Seen & Heard At the Dance Teacher Summit
An active commercial dancer, Katy Spreadbury is renowned for teaching 4- to 7-year-old dancers on the JUMP Dance Convention circuit. She’s spent over a decade honing her craft, and the results are visible to anyone who pokes their head into one of her baby ballerina classes. Beyond her chipper enthusiasm, Spreadbury has a unique ability for engaging kids as young as 3. Here, she shares a few of her teaching tips with DT. See her in person this month at the Dance Teacher Summit.
Dance Teacher: What is the most important thing to keep in mind when teaching young children?
Katy Spreadbury: One of my early mistakes was coming into a room of 3- to 5-year-olds using dance language as though they already knew it. It wasn’t fair, not only because it was a foreign language, but at that age they’re just coming into their own bodies.
Now I use imagery to put them in the proper position without talking to them in a way they don’t understand. For instance, we pretend we’re balancing a glass of milk on top of our heads. You ask them how they would do that, and they all sit up nice and tall to the point where they’re using their muscles to separate their vertebrae as much as they can. And then the girls pretend to put on earrings, and I ask them to show every inch of those earrings that dangle all the way down to their shoulders. That gets them to press their shoulders away from their ears.
So you can get their bodies generally in the right position, and the kids are having fun because they’re playing pretend. They don’t know that they’re working; they’re just stretching their brains and playing with their bodies. The idea is to eventually wean them off this imagery and wean them off these games, but at that age they aren’t prone to work. You can’t push them like a drill sergeant, because they’ll just leave or cry!
DT: What about the boys?
KS: I adjust the imagery so they don’t need to pretend they’re wearing earrings. The boys imagine balancing pencils under their ears instead. Sometimes I’ll ask them to move something for me, like a book bag, because they’re “strong boys,” so they’ll move it over to the side of the room and feel very proud. Or if the girls are working on splits at age 5 or 6, I’ll have boys do jumps or something that feels a little more gender-appropriate to them.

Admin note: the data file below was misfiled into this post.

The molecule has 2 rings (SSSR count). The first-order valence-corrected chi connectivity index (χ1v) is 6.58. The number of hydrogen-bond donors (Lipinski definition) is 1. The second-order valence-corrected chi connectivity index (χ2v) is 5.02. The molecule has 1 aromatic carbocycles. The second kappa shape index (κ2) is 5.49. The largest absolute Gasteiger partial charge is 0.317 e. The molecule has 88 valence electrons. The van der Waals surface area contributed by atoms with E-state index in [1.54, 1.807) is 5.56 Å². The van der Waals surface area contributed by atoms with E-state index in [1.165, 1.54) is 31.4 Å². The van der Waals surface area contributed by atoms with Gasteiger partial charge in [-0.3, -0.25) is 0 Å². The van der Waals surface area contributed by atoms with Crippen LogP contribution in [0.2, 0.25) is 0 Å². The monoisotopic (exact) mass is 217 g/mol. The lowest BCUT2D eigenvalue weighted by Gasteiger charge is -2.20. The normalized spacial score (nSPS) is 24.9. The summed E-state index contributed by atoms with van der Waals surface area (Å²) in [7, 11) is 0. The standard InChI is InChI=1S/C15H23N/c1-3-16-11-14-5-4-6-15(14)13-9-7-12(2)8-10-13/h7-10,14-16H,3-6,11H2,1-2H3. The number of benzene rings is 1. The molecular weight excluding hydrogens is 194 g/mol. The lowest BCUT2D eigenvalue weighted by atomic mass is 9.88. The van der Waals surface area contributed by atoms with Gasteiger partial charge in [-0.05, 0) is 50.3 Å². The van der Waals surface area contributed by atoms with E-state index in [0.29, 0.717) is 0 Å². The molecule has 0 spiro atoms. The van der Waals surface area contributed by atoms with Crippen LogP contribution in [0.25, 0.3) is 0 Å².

It’s funny to use this word at age 5, but you don’t want to emasculate a little boy. You don’t want them to feel that they’ve traded in soccer or football for dance, that they’ve given up something masculine for something less so. The more you can make the classroom appropriate for masculine behavior, the better. Ignoring them and treating them just like the girls is not a great idea, and it’s usually the reason they leave.
DT: How do you attend to a crying child without derailing the whole class?
KS: It depends on the level of emotion you’re seeing. Sometimes you can see the tears start to come or the lip quiver, and all it takes is a moment to help them to feel safe again. I’ll just go sit next to them and compliment them on something they’re doing well. And usually a hand on them is helpful, because it reminds them of their mom, of whatever comfort comes from home. So if it’s just a hand on their shoulder saying, “Wow! Your earrings look amazing!” and then asking them for a high five, that takes them out of their own emotions and brings them back into the room and into that feeling of fun. So if I catch it early enough, the tears won’t come at all.
If I miss that moment, and they’re at the next stage of feeling upset or vulnerable, I might tell them I need them to be my special helper. They’ll sort of start to nod, and then I say that I need that special helper to be smiling, and they’ll start to muster up a smile. Or I’ll ask them to come sit next to me in the front of the room, and I’ll figure out a way to create the next exercise around them, meaning they get to demonstrate. Then they’re excited, and hopefully they forget about the tears. —Andrea Marks
Photos from top: courtesy of Break the Floor Productions; by Mia Stringer, courtesy of Katy Spreadbury